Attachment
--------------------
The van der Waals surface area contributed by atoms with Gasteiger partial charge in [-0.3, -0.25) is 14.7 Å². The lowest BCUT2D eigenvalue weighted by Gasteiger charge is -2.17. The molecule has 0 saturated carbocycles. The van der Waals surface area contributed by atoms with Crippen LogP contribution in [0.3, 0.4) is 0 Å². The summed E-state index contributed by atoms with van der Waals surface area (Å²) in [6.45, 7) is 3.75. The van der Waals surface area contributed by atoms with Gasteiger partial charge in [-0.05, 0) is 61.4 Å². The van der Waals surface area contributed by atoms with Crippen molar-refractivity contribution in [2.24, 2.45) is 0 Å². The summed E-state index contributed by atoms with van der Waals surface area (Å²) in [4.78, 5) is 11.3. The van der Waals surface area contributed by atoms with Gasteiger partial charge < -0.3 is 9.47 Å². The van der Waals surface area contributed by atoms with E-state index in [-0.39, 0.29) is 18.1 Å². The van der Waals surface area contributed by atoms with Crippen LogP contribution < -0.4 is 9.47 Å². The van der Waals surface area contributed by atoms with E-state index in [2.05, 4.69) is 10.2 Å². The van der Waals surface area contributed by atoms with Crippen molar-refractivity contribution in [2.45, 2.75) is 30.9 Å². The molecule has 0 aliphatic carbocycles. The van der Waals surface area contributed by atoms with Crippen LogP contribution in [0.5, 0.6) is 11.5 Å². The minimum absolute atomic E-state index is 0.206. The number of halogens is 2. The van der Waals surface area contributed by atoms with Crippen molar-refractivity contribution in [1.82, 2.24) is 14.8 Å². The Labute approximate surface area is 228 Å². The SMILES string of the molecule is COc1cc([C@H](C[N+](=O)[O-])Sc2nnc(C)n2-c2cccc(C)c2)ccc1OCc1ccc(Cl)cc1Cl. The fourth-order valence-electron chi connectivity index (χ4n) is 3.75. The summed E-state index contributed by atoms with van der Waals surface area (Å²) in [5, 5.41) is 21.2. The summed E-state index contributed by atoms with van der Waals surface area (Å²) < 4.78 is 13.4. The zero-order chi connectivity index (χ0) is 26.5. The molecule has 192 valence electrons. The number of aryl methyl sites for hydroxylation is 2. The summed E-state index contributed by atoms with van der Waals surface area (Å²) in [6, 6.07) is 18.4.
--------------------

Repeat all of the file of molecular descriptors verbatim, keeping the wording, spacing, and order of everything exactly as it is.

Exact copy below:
The van der Waals surface area contributed by atoms with Gasteiger partial charge in [-0.3, -0.25) is 14.7 Å². The lowest BCUT2D eigenvalue weighted by Gasteiger charge is -2.17. The molecule has 0 saturated carbocycles. The van der Waals surface area contributed by atoms with Crippen LogP contribution in [0.3, 0.4) is 0 Å². The summed E-state index contributed by atoms with van der Waals surface area (Å²) in [6.45, 7) is 3.75. The van der Waals surface area contributed by atoms with Gasteiger partial charge in [-0.05, 0) is 61.4 Å². The van der Waals surface area contributed by atoms with Crippen molar-refractivity contribution in [2.24, 2.45) is 0 Å². The summed E-state index contributed by atoms with van der Waals surface area (Å²) in [4.78, 5) is 11.3. The van der Waals surface area contributed by atoms with Gasteiger partial charge < -0.3 is 9.47 Å². The van der Waals surface area contributed by atoms with E-state index in [-0.39, 0.29) is 18.1 Å². The van der Waals surface area contributed by atoms with Crippen LogP contribution < -0.4 is 9.47 Å². The van der Waals surface area contributed by atoms with E-state index in [2.05, 4.69) is 10.2 Å². The van der Waals surface area contributed by atoms with Crippen molar-refractivity contribution in [2.45, 2.75) is 30.9 Å². The molecule has 0 aliphatic carbocycles. The van der Waals surface area contributed by atoms with Crippen LogP contribution in [0.5, 0.6) is 11.5 Å². The minimum absolute atomic E-state index is 0.206. The number of halogens is 2. The van der Waals surface area contributed by atoms with Crippen molar-refractivity contribution in [1.82, 2.24) is 14.8 Å². The Labute approximate surface area is 228 Å². The SMILES string of the molecule is COc1cc([C@H](C[N+](=O)[O-])Sc2nnc(C)n2-c2cccc(C)c2)ccc1OCc1ccc(Cl)cc1Cl. The fourth-order valence-electron chi connectivity index (χ4n) is 3.75. The summed E-state index contributed by atoms with van der Waals surface area (Å²) in [5, 5.41) is 21.2. The summed E-state index contributed by atoms with van der Waals surface area (Å²) < 4.78 is 13.4. The zero-order chi connectivity index (χ0) is 26.5. The molecule has 192 valence electrons. The number of aryl methyl sites for hydroxylation is 2. The summed E-state index contributed by atoms with van der Waals surface area (Å²) in [6, 6.07) is 18.4.